"Creating an environment that is both safe and welcoming for everyone is paramount for every store," he said in the statement. "Regretfully, our practices and training led to a bad outcome — the basis for the call to the Philadelphia police department was wrong. Our store manager never intended for these men to be arrested and this should never have escalated as it did."

Categories: Ohio News

7 inmates killed, 17 injured in fights at max security prison

Mon, 04/16/2018 - 04:46
COLUMBIA, S.C. - A South Carolina prisons spokesman says 7 inmates are dead and 17 others required outside medical attention after hours of fighting inside a maximum security prison.

Prisons spokesman Jeff Taillon announced the grim outcome after State Law Enforcement Division agents helped secure Lee Correctional Institution around 3 a.m. Monday.

Taillon said multiple inmate fights that broke out at 7:15 p.m. Sunday.

Taillon said no officers were wounded.

The maximum-security facility in Bishopville houses about 1,500 inmates, some of South Carolina's most violent and longest-serving offenders. Two officers were stabbed in a 2015 fight. One inmate killed another in February.
Categories: Ohio News

Question of sales tax on online purchases goes to high court

Mon, 04/16/2018 - 04:42

Sales Tax: $0.

Online shoppers have gotten used to seeing that line on checkout screens before they click "purchase." But a case before the Supreme Court could change that.

At issue is a rule stemming from two, decades-old Supreme Court cases: If a business is shipping to a state where it doesn't have an office, warehouse or other physical presence, it doesn't have to collect the state's sales tax.

That means large retailers such as Apple, Macy's, Target and Walmart, which have brick-and-mortar stores nationwide, generally collect sales tax from customers who buy from them online. But other online sellers, from 1-800 Contacts to home goods site Wayfair, can often sidestep charging the tax.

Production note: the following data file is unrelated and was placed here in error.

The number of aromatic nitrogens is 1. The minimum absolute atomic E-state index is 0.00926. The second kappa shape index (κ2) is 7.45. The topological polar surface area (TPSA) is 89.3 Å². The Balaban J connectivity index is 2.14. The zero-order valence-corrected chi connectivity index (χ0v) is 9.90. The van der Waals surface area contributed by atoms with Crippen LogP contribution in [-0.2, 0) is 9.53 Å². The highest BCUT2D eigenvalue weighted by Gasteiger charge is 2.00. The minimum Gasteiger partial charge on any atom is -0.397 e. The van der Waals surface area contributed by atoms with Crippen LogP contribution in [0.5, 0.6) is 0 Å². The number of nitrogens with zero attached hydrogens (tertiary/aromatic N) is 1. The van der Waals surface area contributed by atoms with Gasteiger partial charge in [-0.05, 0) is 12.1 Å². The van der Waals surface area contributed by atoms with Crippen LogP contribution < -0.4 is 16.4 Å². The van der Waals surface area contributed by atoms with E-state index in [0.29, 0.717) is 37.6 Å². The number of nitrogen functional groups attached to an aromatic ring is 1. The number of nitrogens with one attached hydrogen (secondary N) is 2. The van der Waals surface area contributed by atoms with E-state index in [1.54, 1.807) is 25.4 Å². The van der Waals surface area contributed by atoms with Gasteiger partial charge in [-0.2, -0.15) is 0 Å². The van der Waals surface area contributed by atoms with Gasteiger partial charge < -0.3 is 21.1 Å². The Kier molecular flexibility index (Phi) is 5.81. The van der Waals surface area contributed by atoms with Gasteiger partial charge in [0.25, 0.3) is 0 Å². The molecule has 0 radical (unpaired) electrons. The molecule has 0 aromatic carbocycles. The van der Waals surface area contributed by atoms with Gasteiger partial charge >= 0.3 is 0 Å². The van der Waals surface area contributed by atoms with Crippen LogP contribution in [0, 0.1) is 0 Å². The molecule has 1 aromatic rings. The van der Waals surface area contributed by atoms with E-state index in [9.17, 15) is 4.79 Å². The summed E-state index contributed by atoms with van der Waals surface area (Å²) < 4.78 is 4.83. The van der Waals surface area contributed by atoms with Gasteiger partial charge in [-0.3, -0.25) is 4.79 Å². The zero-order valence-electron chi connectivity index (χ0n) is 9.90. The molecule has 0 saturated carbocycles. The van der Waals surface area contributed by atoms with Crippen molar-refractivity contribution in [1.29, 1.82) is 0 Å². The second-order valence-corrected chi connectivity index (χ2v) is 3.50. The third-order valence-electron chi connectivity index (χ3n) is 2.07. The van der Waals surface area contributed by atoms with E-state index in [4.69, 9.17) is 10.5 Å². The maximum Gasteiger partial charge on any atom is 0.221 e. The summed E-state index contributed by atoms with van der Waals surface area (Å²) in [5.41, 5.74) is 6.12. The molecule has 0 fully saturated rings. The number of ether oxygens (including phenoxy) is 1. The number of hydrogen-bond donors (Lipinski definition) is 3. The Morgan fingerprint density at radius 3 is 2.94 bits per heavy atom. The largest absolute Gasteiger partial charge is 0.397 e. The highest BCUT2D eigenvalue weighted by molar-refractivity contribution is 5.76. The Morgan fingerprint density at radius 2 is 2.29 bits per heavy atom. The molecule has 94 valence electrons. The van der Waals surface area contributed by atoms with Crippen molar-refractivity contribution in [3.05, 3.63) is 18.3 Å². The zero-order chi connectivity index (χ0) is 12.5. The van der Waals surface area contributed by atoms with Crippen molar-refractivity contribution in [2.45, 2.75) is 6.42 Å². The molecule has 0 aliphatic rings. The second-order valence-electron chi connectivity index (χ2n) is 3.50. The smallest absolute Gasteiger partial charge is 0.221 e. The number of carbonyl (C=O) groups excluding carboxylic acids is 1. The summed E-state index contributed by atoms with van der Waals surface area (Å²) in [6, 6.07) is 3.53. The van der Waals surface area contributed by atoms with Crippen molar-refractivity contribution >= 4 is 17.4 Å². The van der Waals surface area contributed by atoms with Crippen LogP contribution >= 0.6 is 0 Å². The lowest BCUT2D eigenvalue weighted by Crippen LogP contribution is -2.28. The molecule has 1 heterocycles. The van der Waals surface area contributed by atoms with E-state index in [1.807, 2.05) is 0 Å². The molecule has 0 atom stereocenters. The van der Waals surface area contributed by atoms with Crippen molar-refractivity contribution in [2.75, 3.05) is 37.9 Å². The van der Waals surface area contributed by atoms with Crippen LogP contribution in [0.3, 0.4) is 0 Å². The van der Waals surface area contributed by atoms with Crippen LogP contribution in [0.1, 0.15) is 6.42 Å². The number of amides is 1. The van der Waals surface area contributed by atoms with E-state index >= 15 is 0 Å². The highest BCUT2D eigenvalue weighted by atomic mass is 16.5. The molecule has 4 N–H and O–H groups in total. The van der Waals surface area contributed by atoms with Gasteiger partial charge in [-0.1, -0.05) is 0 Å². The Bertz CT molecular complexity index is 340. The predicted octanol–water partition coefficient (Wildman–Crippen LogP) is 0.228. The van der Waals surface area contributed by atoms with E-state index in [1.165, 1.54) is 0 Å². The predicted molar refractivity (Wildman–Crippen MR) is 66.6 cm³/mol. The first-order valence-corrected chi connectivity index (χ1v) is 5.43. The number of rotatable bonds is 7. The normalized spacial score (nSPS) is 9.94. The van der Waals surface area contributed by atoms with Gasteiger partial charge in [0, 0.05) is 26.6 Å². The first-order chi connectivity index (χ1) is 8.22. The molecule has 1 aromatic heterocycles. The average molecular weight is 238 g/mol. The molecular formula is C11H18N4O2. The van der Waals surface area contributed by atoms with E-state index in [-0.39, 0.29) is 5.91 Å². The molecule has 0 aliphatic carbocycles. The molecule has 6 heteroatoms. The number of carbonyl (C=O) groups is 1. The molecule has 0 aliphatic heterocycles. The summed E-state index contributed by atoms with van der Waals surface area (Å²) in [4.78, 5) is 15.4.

More than 40 states are asking the Supreme Court to reconsider that rule in a case being argued Tuesday. They say they're losing out on "billions of dollars in tax revenue each year, requiring cuts to critical government programs" and that their losses compound as online shopping grows. But small businesses that sell online say the complexity and expense of collecting taxes nationwide could drive them out of business.

Large retailers want all businesses to "be playing by the same set of rules," said Deborah White, the president of the litigation arm of the Retail Industry Leaders Association, which represents more than 70 of America's largest retailers.

For years, the issue of whether out-of-state sellers should collect sales tax had to do mostly with one company: Amazon.com. The online giant is said to account for more than 40 percent of U.S. online retail sales. But as Amazon has grown, dotting the country with warehouses, it has had to charge sales tax in more and more places.

President Donald Trump has slammed the company, accusing it of paying "little or no taxes" to state and local governments. But since 2017, Amazon has been collecting sales tax in every state that charges it. Third-party sellers that use Amazon to sell products make their own tax collection decisions, however.

The case now before the Supreme Court could affect those third-party Amazon sellers and many other sellers that don't collect taxes in all states — sellers such as jewelry website Blue Nile, pet products site Chewy.com, clothing retailer L.L. Bean, electronics retailer Newegg and internet retailer Overstock.com. Sellers on eBay and Etsy, which provide platforms for smaller sellers, also don't collect sales tax nationwide.

States generally require consumers who weren't charged sales tax on a purchase to pay it themselves, often through self-reporting on their income tax returns. But states have found that only about 1 percent to 2 percent actually pay.

States would capture more of that tax if out-of-state sellers had to collect it, and states say software has made sales tax collection simple.

Out-of-state sellers disagree, calling it costly and extraordinarily complex, with tax rates and rules that vary not only by state but also by city and county. For example, in Illinois, Snickers are taxed at a higher rate than Twix because foods containing flour don't count as candy. Sellers say free or inexpensive software isn't accurate, more sophisticated software is expensive and that collecting tax nationwide would also subject them to potentially costly audits.

"For small businesses on tight margins, these costs are going to be fatal in many cases," said Andy Pincus, who filed a brief on behalf of eBay and small businesses that use its platform.

The case now before the Supreme Court involves South Dakota, which has no income tax and relies heavily on sales tax for revenue. South Dakota's governor has said the state loses out on an estimated $50 million a year in sales tax that doesn't get collected by out-of-state sellers.

In 2016 the state passed a law requiring those sellers to collect taxes on sales into the state, a law challenging the Supreme Court precedents. The state, conceding it could win only if the Supreme Court reverses course, has lost in lower courts.